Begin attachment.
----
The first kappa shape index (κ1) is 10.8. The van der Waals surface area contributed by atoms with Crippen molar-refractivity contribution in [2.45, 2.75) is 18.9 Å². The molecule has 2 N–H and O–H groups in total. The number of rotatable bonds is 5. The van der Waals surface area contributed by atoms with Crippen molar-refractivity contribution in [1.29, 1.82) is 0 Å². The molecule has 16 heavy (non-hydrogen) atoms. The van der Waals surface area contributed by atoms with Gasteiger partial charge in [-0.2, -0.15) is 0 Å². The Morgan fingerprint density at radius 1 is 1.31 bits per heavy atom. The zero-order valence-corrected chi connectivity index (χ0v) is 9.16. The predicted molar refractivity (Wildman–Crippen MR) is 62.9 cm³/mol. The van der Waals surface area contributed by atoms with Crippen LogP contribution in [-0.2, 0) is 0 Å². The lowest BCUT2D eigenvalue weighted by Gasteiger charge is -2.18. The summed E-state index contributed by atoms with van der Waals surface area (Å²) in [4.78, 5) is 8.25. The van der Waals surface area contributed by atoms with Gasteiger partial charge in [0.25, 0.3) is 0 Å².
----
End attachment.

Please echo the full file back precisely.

The first kappa shape index (κ1) is 10.8. The van der Waals surface area contributed by atoms with Crippen molar-refractivity contribution in [2.45, 2.75) is 18.9 Å². The molecule has 2 N–H and O–H groups in total. The number of rotatable bonds is 5. The van der Waals surface area contributed by atoms with Crippen molar-refractivity contribution in [1.29, 1.82) is 0 Å². The molecule has 16 heavy (non-hydrogen) atoms. The van der Waals surface area contributed by atoms with Gasteiger partial charge in [-0.2, -0.15) is 0 Å². The Morgan fingerprint density at radius 1 is 1.31 bits per heavy atom. The zero-order valence-corrected chi connectivity index (χ0v) is 9.16. The predicted molar refractivity (Wildman–Crippen MR) is 62.9 cm³/mol. The van der Waals surface area contributed by atoms with Crippen LogP contribution in [-0.2, 0) is 0 Å². The lowest BCUT2D eigenvalue weighted by Gasteiger charge is -2.18. The summed E-state index contributed by atoms with van der Waals surface area (Å²) in [4.78, 5) is 8.25. The van der Waals surface area contributed by atoms with Gasteiger partial charge in [0.25, 0.3) is 0 Å².